This year, Sharon Lynn and I decided to have a Big Day for the Delaware Bird-A-Thon that would be solely Sussex County, Delaware. In other years, my team has done a Wilmington area Big Day or a full Delaware Big Day, and Sharon and I both decided it would be fun to concentrate on a smaller area. We still ended up putting nearly 150 miles on the car as we zoomed back and forth across the county.
We began the day at 4:15, leaving Sharon’s driveway on schedule and hoping for nightjars and rails along Oyster Rock Road, and some owls before daybreak. We heard a Great-horned Owl and both the Whip-poor-will and the Chuck-will’s-widow. At the end of the road along the shoreline of the Delaware Bay, many shorebirds were spooked from the headlights and took off before we could identify them.
As dawn approached we drove coastal roads, arriving at Prime Hook NWR just as the gate opened for the day. A Screech Owl called softly from the entrance and we heard the soft ‘veer’ of the Veery. A loud vireo sang from the top of a tree and we identified it as a Yellow-throated Vireo – not a song that Sharon knew, but one that I had recently listened to. Sharon told me to watch out for Wild Turkeys in the fields along the road and they were there as predicted. In fact, we saw Wild Turkeys several times throughout the day; a testament to their increasing numbers in the state. We drove to the Prime Hook headquarters and walked the boardwalk where we got a Northern Waterthrush and Prothonotary Warbler. Turkell Pond Road was next where we found the Yellow-throated Warbler and a couple of woodpeckers.
We decided to head to Redden State Forest to the famous Red-headed Woodpecker spot where the Prairie Warbler is also a regular – we got both. Just down the road, we walked along a ditch where Louisiana Waterthrush, Kentucky Warbler, and Wood Ducks were found. We also were stopped by some beautiful butterflies – particularly a Red-spotted Purple, which I expect to see later in the summer. We drove to the third part of Redden to look for more warblers. We got Pine Warblers and a beautiful Summer Tanager, but no luck on the Worm-eating Warbler, a target species.
There is a field where Ken Bass, a local birder, first discovered the nests of several field birds that were not known to nest in Delaware. Three days before, Sharon had scouted that field and had seen Grasshopper Sparrows and Dickcissels and assured me we would have them. Our morning, there were none to be found – no territorial males posing on poles or blades of grass singing their hearts out. However, Sharon heard a Vesper Sparrow, also uncommon, singing across the street. Check! One more for our day list.
Next destination was the coast again, so we drove out to Fowler Beach and got a variety of shorebirds, Black Skimmers, and a couple of American Oystercatchers. A Least Tern flew over the water’s edge. This is a spot where the fresh water impoundment was destroyed a few year’s back and it is now becoming a salt marsh. The changing bird life was quite apparent. I was able to see a Red Knot there that Sharon missed, and a Great Blue Heron was so dapper in its breeding plumage that I hardly recognized it.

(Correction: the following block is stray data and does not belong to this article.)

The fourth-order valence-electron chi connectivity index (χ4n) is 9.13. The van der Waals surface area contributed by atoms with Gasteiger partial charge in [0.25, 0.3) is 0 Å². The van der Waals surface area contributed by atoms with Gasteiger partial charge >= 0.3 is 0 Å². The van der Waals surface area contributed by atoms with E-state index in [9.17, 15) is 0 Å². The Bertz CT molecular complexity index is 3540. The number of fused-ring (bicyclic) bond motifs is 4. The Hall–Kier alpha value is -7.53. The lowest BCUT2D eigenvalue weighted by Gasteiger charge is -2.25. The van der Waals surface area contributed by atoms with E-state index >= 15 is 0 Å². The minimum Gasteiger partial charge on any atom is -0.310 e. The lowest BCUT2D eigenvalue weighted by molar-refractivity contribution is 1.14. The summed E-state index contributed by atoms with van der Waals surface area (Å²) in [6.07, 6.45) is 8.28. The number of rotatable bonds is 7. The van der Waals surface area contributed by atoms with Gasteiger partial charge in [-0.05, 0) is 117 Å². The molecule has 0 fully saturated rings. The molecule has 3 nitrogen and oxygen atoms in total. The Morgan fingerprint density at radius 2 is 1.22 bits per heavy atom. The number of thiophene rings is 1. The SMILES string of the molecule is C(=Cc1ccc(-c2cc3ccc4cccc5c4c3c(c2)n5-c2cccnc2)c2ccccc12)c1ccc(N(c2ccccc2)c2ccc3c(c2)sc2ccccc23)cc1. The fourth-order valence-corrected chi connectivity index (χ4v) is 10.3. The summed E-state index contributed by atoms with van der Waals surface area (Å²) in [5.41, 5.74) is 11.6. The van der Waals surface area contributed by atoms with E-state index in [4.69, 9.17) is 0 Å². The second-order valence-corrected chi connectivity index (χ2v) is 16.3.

We drove along coastal roads, stopping to see some Black-bellied Plovers in a field and were lucky to see an American Kestrel flying in a distant field. On to the DuPont Nature Center at Mispillion where a full complement of shorebirds (like Short-billed Dowitcher) and gulls added to our list. From there, we headed to Cape Henlopen to get the Piping Plover, which was ridiculously close across the ‘no entry’ fence.
It was time for a break, so we drove to Sharon’s house for a Diet Coke and Ruby-throated Hummingbird as we sat on her back deck. We left refreshed and headed to the Indian River Inlet hoping for something unusual to finish the day. There was very little on the ocean, but we spied a sandpiper on the jetty which should have been long gone to the arctic – the Purple Sandpiper. As we remarked on that unexpected treat, a Royal Tern flew over making it our last bird of the day.
Compared to last year, this year may not have had quite as many birds, but the day was relaxed (if you can call 4am to 7:30 pm relaxing!) and fun and we had a chance to explore some nooks and crannies of Sussex County. We had some obvious ‘misses’, like a Red-tailed Hawk, which we will certainly try to get next year. However, we also had some unexpected birds. Several species of ducks and the Purple Sandpiper should have been long gone to their Northern breeding spots. Our Big Day was a great day in the field, made better knowing that we were doing it for the Bird-A-Thon. Getting out like that is always a spectacular way to enjoy Delaware and its wildlife.
- Story by Sally O’Byrne and photos by Sharon Lynn
If you would like to contribute to these ladies’ Delaware Bird-A-Thon effort, please contact Sally at: email@example.com